Not to allow such a show of insolence to go unpunished, the dark lords set their armies loose on the chieftain's lands. This time, they did not butcher, rape, pillage, or burn anything.  Instead, they collected every person – man and women, young and old. They bound their captives and marched them through the jungle to the battlefield where their brethren were slain. There they were made to look upon a lake, but rather than water, all they could see were floating, bloated corpses cloaked in a miasma of flies.

Horrified, many tried to run. They were the first to fall. Eventually, the dark army killed every single subject the chieftain had and dumped their bodies into the lake until all of the water was pushed out and what was a lake became a massive pit of rotting corpses.

No water every truly returned to that lake. Over the centuries, plants moved in, and with them, but the ground was never the same.  So tainted it had become that now all the remains is a canker on the land, a blighted swamp where the water runs red with memories and the bright pink soil speaks to atrocities of a forgotten age. That is how the Whispering Marsh came to be.

The Pillars of Heaven

Long ago, some time after the fall of the Black City, a great forest spirit aspired to divinity, but its spark was not strong enough. Consumed by pride, it decided to climb a nearby mountain in hopes of waging a war for godship against the heavens, but the celestial spirits rained down fire upon him, defeating his forces and halting his advance atop Mount Aserat. There, he reached to the sky in frustrated hatred and spat curses at the gods even as they transformed him into a stand of tremendous trees.

Today, those trees and their saplings still grow in the cloud forest atop the summit of Mount Aserat, possessed by that spirit doomed to spend eternity so close to the heavens, yet never touching their glory. Their sap burns to this day with his impotent rage, and sometimes causes entire trees to burst in massive, fiery explosions when they can no longer contain his vehemence.

Friday, August 1, 2014

On Mapping the World

Early on in the creation of Starfall, I found I needed a map, so I could begin fleshing out potential campaign locations. I am not much of a cartographer, but I knew that I wanted something realistic that denoted height and terrain changes. From that, thanks to the Climate Cookbook, I could derive current, seasonal weather patterns, and climate zones.

As I said, I am not much of a cartographer, but I knew that I wanted something realistic that denoted height and terrain changes. From that, thanks to the Climate Cookbook, I could derive current, seasonal weather patterns, and climate zones.

As I said, I am not much of a cartographer, so I began by scouring Google Images for some topographical maps. Thankfully, NASA has quite a few wonderful maps of other worlds. I eventually settled on one of Venus because it showed a good deal of variation, has a lot of interesting geographic characteristics, and is not nearly as instantly recognizable as Mars.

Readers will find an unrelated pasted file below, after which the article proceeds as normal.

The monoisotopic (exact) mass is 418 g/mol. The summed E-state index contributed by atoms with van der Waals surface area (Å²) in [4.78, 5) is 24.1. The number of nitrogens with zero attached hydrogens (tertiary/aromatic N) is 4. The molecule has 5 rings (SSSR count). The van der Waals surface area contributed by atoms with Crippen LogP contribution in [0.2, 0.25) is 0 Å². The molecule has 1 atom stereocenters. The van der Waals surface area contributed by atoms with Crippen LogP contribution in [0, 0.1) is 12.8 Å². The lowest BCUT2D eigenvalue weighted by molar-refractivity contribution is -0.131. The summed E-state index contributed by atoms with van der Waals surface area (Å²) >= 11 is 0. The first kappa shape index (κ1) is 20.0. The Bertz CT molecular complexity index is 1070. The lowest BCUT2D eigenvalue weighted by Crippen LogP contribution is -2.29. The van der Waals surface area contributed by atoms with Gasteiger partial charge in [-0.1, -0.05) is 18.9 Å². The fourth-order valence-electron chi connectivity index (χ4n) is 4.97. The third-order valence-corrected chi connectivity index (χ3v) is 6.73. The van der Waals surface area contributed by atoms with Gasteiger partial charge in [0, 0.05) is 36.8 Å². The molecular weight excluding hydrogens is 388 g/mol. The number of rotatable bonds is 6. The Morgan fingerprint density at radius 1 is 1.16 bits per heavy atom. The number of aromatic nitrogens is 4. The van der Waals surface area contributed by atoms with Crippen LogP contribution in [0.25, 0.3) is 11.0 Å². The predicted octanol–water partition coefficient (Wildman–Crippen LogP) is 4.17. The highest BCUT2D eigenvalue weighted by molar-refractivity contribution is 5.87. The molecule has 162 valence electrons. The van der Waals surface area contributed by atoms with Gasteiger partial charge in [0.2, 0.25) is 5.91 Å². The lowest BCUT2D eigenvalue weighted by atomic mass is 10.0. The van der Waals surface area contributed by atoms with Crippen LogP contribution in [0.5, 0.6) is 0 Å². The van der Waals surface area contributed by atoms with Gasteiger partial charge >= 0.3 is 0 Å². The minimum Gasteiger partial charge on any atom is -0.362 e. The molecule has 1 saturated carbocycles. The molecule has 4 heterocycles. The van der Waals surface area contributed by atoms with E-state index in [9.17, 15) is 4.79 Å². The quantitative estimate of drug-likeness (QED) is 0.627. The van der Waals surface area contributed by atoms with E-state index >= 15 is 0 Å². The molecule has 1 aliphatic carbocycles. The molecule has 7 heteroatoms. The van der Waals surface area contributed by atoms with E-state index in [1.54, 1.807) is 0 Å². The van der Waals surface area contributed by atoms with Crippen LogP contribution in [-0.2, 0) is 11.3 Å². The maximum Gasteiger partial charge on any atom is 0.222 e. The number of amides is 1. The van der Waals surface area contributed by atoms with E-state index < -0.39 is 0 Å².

From there, I used GIMP and some techniques from RobA's tutorial, How to Create an Artistic Regional RPG Map, up through the point where he creates the seas.  To create the land mask, I used color selection to grab all of the colors below a given elevation and paint bucket them white. After finishing up the steps to create the seas, I spent at least two months going pixel by pixel along the coasts in the land mask, tidying up what the color selection left messy. Then it was on to get some temporary labels (I just used the actual Venusian names) and work through the cookbook.

By now, I'm sure people are wondering why I would go through all of this trouble. For me, all of these little details have widespread ramifications. Trade winds determine sailing seasons and trade routes, and climates dictate weather patterns, which dictate flora and fauna. Want to know what lives and grows in a region, you need its climate. Want to know its trade partners, you need currents and wind patterns. All of these are interrelated, so for me, this is a huge part of laying the groundwork for later worldbuilding.

The Maps

What follows are a handful of maps of Starfall.  These are cylindrical projects, so scales grow increasingly distorted as locations leave the equator. The scale is 4 miles per pixel at the equator. This is an entire planet, so it is kind of large.

The World of Starfall

Temperature Maps

 January Temperatures: Summer in the North

 July Temperatures: Summer in the South


Trade Winds Maps

January Trade Winds

 July Trade Winds

Annual Precipitation Changes

This map uses 50% gray to represent no change between January and July, while darker grays represent increasingly high precipitation in January and lighter grays have increasing precipitation in July.

Oceanic Surface Currents

This map displays warm currents in red and cool ones in blue. Such currents add a nominal boost to the speed of any sailing vessel, a couple of miles per hour or so. Still, winds play a far more important role in driving sailing ships.

So What Comes Next?

The next step I need to take is to map out climate zones. Ideally, I would have far more programming skill than I do and write software to interpolate the temperature and precipitation maps according to a table and output a pixel by pixel climate map for me.  Unfortunately, I do not have this capability, so I will have to eyeball things. The downside is that I will likely miss out on many interesting microclimates, but on the upside, I'll have a climate map long before I learned how to program.